Age-related trends in prehospital delay time interval and reperfusion therapy in patients with ST elevation acute myocardial infarction
© The Author(s) 2001
Published: 26 June 2001
The literature states that age relates to prehospital delay time interval from acute symptom onset to emergency department admission. Several studies indicate that patients of advanced age are more likely to experience delayed reperfusion therapy after hospital presentation. This study aims to assess time to treatment differences between patients under 75 years old and elderly patients.
Prospective study of 116 admissions with ST elevation acute myocardial infarction (STEAMI) who received primary percutaneous transluminal coronary angioplasty (PTCA) treatment for STEAMI in a tertiary hospital over a 2-year period (March 1999-March 2001). Prehospital delay time (ΔT1) was measured, as well as time between hospital presentation and establishment of reperfusion therapy (ΔT2) and time between initial puncture and balloon insufflation in a cardiac catheterization laboratory (ΔT3). Epi-info 6.0 software was used to perform statistical analyses.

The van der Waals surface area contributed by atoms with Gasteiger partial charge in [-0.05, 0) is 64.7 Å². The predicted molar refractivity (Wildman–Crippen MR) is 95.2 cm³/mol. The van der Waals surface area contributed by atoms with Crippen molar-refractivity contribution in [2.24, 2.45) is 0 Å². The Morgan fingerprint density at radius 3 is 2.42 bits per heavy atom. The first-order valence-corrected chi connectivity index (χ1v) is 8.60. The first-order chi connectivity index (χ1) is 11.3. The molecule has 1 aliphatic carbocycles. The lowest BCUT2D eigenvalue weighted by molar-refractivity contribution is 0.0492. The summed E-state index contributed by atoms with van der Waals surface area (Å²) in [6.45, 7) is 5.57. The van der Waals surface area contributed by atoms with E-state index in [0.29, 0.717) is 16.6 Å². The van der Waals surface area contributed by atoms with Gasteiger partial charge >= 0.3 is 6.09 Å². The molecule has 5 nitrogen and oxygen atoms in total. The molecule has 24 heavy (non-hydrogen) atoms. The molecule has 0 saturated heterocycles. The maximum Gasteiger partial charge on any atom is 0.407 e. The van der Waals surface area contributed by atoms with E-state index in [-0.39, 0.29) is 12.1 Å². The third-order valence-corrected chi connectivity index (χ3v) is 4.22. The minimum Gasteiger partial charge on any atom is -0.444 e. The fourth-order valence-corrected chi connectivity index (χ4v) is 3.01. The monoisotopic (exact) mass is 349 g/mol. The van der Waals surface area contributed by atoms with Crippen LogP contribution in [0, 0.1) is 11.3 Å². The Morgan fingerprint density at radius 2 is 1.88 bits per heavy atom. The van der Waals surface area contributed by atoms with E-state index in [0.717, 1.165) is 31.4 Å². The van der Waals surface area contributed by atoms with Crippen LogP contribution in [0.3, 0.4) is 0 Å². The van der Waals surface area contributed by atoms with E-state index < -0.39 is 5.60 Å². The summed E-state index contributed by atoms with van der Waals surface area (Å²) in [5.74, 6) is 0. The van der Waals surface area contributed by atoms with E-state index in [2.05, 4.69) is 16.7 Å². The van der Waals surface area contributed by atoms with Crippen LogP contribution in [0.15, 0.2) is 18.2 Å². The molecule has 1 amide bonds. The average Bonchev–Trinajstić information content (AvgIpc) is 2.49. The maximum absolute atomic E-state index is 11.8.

Among a cohort of 116 patients, 70.6% were men; the mean age was 64.8 ± 13 years and 24.2% were over 75 years old. Mean ΔT1 in patients under 75 years old was 218.3 min and in patients over 75 years old was 212.8 min (P = 0.6). Mean ΔT2 in younger patient was 52.1 min and in advanced-age patients was 54.1 min (P = 0.6). Mean ΔT3 in patients under 75 years old was 25.5 min and in elderly was 20.8 min (P = 0.5).
Prehospital delay time interval was similar between elderly patients and patients under 75 years. Time to establishment reperfusion therapy and time to treatment with primary PTCA was not different among these patients. The more rapid treatment of appropriate elderly patient with STEAMI probably reduces mortality rates.